This work became pivotal in how I engaged with social media. When I shared this work, people really enjoyed it and I gained a following. That was obviously very encouraging. I carried on and on, and it slowly grew.
Now, in regards to commercial brands and stuff – which I hadn’t originally intended to get into – there's so many more demands on a project: it's not just advertising, what I produce is also going to be used as social media assets, stickers, product, in-store activation. There's a whole plethora. My work engaged with that very well. I was really fortunate that these opportunities arrived through exploring my work in my own way, how I wanted to express myself. I never wait for something to come to me. I just create what I want to make, and that brings in opportunities. It's all an exploration.
At one point, as with most artists, I felt the pressure of social media. If a big thing came out, like the infamous Paper Magazine cover ‘Break the Internet – Kim Kardashian’, I felt that I had keep up with the momentum and constantly respond. Then I thought, that's not for me, that's for other people. That doesn't make me do good work. I realised that there was a long period where I was doing covers that were kind of gross. They weren't considered, and it was just so slapdash.
In the last couple of years, I've wanted to slow it down a bit, just focus on creating pieces that actually have a bit more context, that are more interactive and have more depth and detail. I don’t feel that pressure to do things quickly because I need to get something online. Now it’s rather, I'm going to create a piece of work that I enjoy sitting with, that I'm visually excited by afterwards.
The work is very two dimensional, really flat in a good sense, it's all about the surface. But you started doing exhibitions, bringing your work into three-dimensional space. Let's take a look at an exhibit you made in 2016.
That was at First Site Colchester, which is actually in my hometown. They were doing an artist’s room exhibition about Andy Warhol, and they'd seen my work and knew that I was a Colchester artist. They brought me on board to do my thing, and at that time I was really going in on the covers. They gave me a huge space. Considering I work so small, I wondered how I could make it engaging and interactive. One of the interesting things with the covers is ‘the before and after’; the original context and how that context is transformed through illustration. I thought, how can I show that in a static space and make a 2D flat image come to life where you can see the flip between? Then I had the idea of making lenticular pieces, bringing the original and the illustrated sections together in one image.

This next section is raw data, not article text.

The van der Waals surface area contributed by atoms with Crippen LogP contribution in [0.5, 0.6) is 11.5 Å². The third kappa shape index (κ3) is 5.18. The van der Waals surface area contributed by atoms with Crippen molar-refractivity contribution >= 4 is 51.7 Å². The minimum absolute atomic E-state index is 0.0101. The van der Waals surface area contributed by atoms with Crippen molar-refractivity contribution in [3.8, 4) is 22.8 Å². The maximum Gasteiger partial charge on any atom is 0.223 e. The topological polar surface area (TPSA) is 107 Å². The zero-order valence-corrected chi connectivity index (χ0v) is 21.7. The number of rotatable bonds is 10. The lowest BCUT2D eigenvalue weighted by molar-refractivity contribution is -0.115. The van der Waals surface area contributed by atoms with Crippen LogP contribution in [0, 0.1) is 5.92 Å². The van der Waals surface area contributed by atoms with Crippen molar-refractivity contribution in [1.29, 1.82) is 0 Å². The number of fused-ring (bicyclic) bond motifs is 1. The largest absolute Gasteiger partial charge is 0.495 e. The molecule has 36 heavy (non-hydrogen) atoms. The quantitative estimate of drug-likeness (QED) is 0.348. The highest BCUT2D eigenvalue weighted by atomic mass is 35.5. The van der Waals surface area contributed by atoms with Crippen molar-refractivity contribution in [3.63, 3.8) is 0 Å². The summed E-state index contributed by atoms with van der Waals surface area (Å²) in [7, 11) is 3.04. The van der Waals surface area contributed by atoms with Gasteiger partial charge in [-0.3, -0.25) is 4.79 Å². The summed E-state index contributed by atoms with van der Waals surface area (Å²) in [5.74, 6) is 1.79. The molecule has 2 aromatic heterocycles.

We printed these lenticular images super, super big – A0 size – which was really cool. Then I decided to fly-poster, completely covering the entire room with all the magazine covers so it would be very intense and in your face. Because that’s what media is like; we’re constantly bombarded by it. The exhibition was a little nod to that.
"There's a very dismissive attitude that illustration is just an accompaniment to something else."
As busy and radical as it was, it was still hanging pictures on the wall, even if you had two layers. But an exhibition you did later at Now Gallery, London, in 2018, was something else. You really played with the three-dimensionality of space and the two-dimensionality of your work.
I'm always thinking about how my illustration, which is flat on the page, can take up space and incorporate itself into space. I've made tapestries, lenticular prints, wallpaper boards… in every single show there's been an experiment and something a little different, a way for me to play. An exhibition space is often awkward or really big or really small with loads of corners. The Now Gallery is a huge, curved architectural space that's pretty much all glass with no walls. How on earth do I put my artwork into this space? For a few years, the idea of how I could make viewers physically part of the illustration had been on my mind, and the mirrors installed in the space seemed to be a way to unlock that box.
I've always wanted my work to have some kind of interactivity with the viewer because my work is in itself interactive with the covers, kind of like an inception. With this show, I thought: why don’t I just take up the space with one big flat illustration? But it has layers within it, and then you lie down and look up, and you're a part of the illustration, of the art-work. It's a chaotic yet relaxing space. It's two halves. It was meant to be fun and have some level of engagement.
There's often a very dismissive attitude that illustration is just an accompaniment to something else, but it's so rich, there's so many forms of illustration, there's so many ways it can be applied and so many stories that are told. It covers so many incredible bases. Ever since I was in uni – an incredible but traditional university where I didn’t always fit in – I’ve been thinking of ways in which I can demonstrate illustration in its full range of capabilities and thus elevate it as the incredible artform that it is. I used to dislike being called an illustrator; I wanted to be called an artist. But now, I’m like; No, I want to be an illustrator because we’re doing pretty well!
We think that’s an amazing plea and advocacy for the genre of illustration. We feel totally the same, but we also feel that illustration has changed, and you are part of that change. Thank you so much.
Interview by Pictoplasma on the occasion of Pictoplasma In Isolation, 2020